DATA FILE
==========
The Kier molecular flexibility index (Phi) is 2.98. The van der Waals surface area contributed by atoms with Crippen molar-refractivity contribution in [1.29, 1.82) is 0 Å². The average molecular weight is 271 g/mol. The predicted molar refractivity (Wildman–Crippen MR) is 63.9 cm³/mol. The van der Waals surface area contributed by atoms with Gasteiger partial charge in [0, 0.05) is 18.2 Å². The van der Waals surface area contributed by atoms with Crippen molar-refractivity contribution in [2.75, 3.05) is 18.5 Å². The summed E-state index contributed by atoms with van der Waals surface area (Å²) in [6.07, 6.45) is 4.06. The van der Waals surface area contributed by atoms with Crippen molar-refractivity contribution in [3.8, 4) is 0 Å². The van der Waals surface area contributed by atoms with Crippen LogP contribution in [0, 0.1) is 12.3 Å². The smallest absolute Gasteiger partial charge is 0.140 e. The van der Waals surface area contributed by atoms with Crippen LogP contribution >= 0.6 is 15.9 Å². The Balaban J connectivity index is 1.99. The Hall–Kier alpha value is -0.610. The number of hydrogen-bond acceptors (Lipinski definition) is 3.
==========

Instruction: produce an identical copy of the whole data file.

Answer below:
The Kier molecular flexibility index (Phi) is 2.98. The van der Waals surface area contributed by atoms with Crippen molar-refractivity contribution in [1.29, 1.82) is 0 Å². The average molecular weight is 271 g/mol. The predicted molar refractivity (Wildman–Crippen MR) is 63.9 cm³/mol. The van der Waals surface area contributed by atoms with Gasteiger partial charge in [0, 0.05) is 18.2 Å². The van der Waals surface area contributed by atoms with Crippen molar-refractivity contribution in [2.75, 3.05) is 18.5 Å². The summed E-state index contributed by atoms with van der Waals surface area (Å²) in [6.07, 6.45) is 4.06. The van der Waals surface area contributed by atoms with Crippen molar-refractivity contribution in [3.8, 4) is 0 Å². The van der Waals surface area contributed by atoms with Crippen LogP contribution in [0, 0.1) is 12.3 Å². The smallest absolute Gasteiger partial charge is 0.140 e. The van der Waals surface area contributed by atoms with Crippen LogP contribution >= 0.6 is 15.9 Å². The Balaban J connectivity index is 1.99. The Hall–Kier alpha value is -0.610. The number of hydrogen-bond acceptors (Lipinski definition) is 3.